The sandalwood tree can grow in almost any part of India (which
is why any Indian will recognize the fragrant wood, even though
they might refer to sandalwood by one of its many aliases.) The
sandalwood tree flourishes in regions where the climate is cool
with moderate rainfall, plentiful sunshine and long periods of dry
Planting your own Sandalwood Tree
The sandalwood is a root parasite so you have to provide other
plants for it to grow along with, especially by the time it is 8"
high, Alternatively, when you plant the sandalwood seed, also throw
in some toor dal or butterfly seeds.
Plant the sandalwood seed ¾" to 1" below the soil and water it
lightly everyday. If you don't have access to a strip of soil, you
can plant the seed in a soil bed or a pot, or recycle a milk-bag by
punching holes in it, adding soil and turning it into a tiny
planter. You can move it to a larger bag or a larger pot as
required, and gift the sapling to someone else if you run out of
Mix red earth, farmyard manure (cattle manure) and sand in a
ratio of 2:1:1 i.e 2 parts of red earth, 1 part of manure and 1
part of sand. Silt also provides very good nourishment to plants.
The seeds will start sprouting only in 4 to 8 weeks so don't stop
watering if you don't see results - and don't over water, because
that certainly won't hasten the process! The soil should always be
moist, never water logged, so after it has sprouted, water it only
on alternate days.
Eventually, if you have no place to transfer the plant to, you
can keep the sandalwood tree in a large container (cement chilla
/pot/etc) in your balcony or terrace, strip compound.
When your saplings are about one month old, transplanting them
to a larger area will give them a much higher chance to survive and
Clear an area for planting and dig a pit about 30cm3 in size.
Plant the sandalwood seedlings along with the host seedlings - keep
a distance of 2.5 to 4m between two sandalwood plants. Usually,
sandalwood is transplanted in the months between May and
To prevent contamination of local varieties, plant these seeds
only in urban areas, not in protected forest areas.
Just like human babies, your sandalwood saplings will need most
care in the first year, and will be increasingly independent in
following years. You will need to weed around the plants and work
the soil for the first year, and, if necessary, in the second year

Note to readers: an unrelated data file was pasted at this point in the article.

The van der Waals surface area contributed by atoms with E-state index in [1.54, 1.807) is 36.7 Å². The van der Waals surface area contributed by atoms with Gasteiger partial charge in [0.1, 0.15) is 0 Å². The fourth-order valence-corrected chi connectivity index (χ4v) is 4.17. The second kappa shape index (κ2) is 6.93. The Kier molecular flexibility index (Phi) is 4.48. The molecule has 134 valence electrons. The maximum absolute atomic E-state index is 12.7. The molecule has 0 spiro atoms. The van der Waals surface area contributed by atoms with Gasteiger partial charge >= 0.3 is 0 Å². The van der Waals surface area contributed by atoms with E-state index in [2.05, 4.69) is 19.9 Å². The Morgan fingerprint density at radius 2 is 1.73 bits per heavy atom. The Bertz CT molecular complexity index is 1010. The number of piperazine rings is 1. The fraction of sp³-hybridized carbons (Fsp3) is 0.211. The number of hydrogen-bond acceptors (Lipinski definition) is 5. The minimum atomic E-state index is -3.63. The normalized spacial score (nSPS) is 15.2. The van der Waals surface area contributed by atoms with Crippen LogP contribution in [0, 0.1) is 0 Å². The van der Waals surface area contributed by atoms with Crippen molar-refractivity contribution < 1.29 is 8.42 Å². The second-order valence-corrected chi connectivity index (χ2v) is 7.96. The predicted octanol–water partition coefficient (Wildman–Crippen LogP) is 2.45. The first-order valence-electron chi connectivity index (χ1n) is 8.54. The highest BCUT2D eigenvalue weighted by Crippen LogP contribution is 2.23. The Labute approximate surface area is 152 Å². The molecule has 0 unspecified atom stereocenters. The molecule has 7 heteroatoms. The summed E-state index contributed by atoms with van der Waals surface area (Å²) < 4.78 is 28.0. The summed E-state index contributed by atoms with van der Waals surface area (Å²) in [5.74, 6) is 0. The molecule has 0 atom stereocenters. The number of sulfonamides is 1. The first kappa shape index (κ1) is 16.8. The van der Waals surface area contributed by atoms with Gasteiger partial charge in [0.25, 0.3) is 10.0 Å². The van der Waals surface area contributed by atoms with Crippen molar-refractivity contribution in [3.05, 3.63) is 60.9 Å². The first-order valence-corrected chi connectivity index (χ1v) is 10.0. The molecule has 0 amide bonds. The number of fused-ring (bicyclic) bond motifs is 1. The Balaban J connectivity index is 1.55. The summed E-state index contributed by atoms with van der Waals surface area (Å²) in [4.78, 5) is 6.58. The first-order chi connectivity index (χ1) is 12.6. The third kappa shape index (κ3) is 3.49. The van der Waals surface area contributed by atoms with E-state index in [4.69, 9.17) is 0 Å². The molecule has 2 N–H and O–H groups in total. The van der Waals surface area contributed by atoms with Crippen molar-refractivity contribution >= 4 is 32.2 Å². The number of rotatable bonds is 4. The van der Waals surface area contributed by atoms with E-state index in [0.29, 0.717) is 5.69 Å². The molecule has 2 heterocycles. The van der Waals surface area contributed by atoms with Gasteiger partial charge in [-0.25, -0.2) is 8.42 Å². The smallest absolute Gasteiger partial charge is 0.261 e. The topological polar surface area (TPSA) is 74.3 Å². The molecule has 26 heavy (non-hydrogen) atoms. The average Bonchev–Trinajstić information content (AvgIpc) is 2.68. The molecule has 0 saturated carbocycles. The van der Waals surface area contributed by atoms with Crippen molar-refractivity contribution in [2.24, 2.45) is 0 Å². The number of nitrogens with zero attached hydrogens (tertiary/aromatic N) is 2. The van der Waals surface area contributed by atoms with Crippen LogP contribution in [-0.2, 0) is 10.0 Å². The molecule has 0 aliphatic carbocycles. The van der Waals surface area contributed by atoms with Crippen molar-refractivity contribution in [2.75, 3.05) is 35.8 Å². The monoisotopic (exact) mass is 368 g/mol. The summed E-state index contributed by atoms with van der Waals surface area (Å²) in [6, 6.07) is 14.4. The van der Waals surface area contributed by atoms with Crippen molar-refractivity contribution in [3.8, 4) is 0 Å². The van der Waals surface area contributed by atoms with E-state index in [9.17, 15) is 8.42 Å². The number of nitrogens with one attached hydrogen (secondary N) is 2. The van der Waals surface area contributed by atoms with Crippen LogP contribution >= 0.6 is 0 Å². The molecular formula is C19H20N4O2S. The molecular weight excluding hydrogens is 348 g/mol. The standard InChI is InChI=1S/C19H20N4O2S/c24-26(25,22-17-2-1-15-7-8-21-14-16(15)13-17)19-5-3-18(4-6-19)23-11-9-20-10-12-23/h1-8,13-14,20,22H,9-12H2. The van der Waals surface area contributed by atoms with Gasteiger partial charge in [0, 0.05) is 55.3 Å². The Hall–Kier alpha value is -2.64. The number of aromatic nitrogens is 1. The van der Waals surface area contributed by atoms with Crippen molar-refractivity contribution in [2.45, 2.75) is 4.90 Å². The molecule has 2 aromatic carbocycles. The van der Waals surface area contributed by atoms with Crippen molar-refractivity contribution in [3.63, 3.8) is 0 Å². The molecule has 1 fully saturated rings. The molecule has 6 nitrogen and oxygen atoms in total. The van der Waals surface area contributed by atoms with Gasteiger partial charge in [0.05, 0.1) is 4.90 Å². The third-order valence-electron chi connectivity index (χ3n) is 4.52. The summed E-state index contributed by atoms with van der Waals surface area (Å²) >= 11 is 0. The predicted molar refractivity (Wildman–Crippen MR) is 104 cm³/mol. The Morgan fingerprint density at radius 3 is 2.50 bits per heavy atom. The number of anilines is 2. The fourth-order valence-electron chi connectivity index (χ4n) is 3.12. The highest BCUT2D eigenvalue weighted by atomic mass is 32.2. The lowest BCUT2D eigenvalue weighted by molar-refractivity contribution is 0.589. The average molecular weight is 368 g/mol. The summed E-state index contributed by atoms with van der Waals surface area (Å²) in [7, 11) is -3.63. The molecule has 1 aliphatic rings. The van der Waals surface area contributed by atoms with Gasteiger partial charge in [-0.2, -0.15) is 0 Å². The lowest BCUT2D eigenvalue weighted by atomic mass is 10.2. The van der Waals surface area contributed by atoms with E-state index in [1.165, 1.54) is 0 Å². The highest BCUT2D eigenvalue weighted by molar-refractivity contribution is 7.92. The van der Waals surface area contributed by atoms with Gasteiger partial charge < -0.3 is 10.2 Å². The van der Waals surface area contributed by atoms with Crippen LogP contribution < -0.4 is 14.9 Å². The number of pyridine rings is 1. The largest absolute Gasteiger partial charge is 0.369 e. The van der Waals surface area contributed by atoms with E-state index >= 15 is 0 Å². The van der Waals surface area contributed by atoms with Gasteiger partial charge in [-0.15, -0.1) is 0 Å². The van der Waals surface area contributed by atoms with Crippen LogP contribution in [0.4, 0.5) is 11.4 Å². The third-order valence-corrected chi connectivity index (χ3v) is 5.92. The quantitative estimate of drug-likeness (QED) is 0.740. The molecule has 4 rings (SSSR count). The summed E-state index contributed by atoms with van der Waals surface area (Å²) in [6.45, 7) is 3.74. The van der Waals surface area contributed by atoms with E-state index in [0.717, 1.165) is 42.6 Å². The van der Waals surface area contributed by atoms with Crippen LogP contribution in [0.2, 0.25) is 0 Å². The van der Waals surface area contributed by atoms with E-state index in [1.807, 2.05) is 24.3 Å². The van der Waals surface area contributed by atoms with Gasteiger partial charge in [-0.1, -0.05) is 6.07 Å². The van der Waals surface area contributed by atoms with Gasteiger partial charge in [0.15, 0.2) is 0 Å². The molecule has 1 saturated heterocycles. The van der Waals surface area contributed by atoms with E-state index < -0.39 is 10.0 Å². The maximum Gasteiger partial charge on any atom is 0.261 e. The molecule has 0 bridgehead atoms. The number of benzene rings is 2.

too. In case the host plants outgrow the sandalwood seedlings, tip
them a little to provide enough light to the seedlings. If any
climbers surround your seedling, cut and remove them.
Sandal trees grow mainly on red ferregenuous loam, overlying
metamorphic rocks, chiefly gneiss. They can tolerate shallow, rocky
ground and stony or gravelly soils, voiding saline or calcareous
soils, and are not exacting about the depth of the soil.
Rich and moist soils such as well-drained alluvial soils, do not
support sandalwood well; the heartwood in such trees will be
deficient in oil. Trees grown on poor soils yield better oil,
though they cannot withstand water-logging.
The roots of sandalwood saplings attach themselves to the root
of the host plant with the help of haustoria. There are also
instances of sandal thriving off other sandal trees too.
Sandalwood grows well with hosts such as Acacia, Albizzia,
Bombusa, Cassia, Erythrina, Erythroxylon, Gossypium, Pongamia,
Semecarpus, Strychnos, Tectona, Thespesia, Vitex and Zocypus in
natural forest Spike disease has been reported to be transmitted
form hosts, such as Lantana, Acanthaclous Ocimum Dedroclamus,
Dodonea, Vinca and Eucalyptus.
The tree flourishes best between altitudes of 600 and 1050 m,
though it may go up to 1350 m and descend as low as 360m. The
important sandal tracts lie in places where rainfall varies from
In general, the sandal tree flourishes in regions where the
climate is cool with moderate rainfall, plentiful sunshine and long
periods of dry weather. The ideal temperature for its growth is
between 12° and 30°C.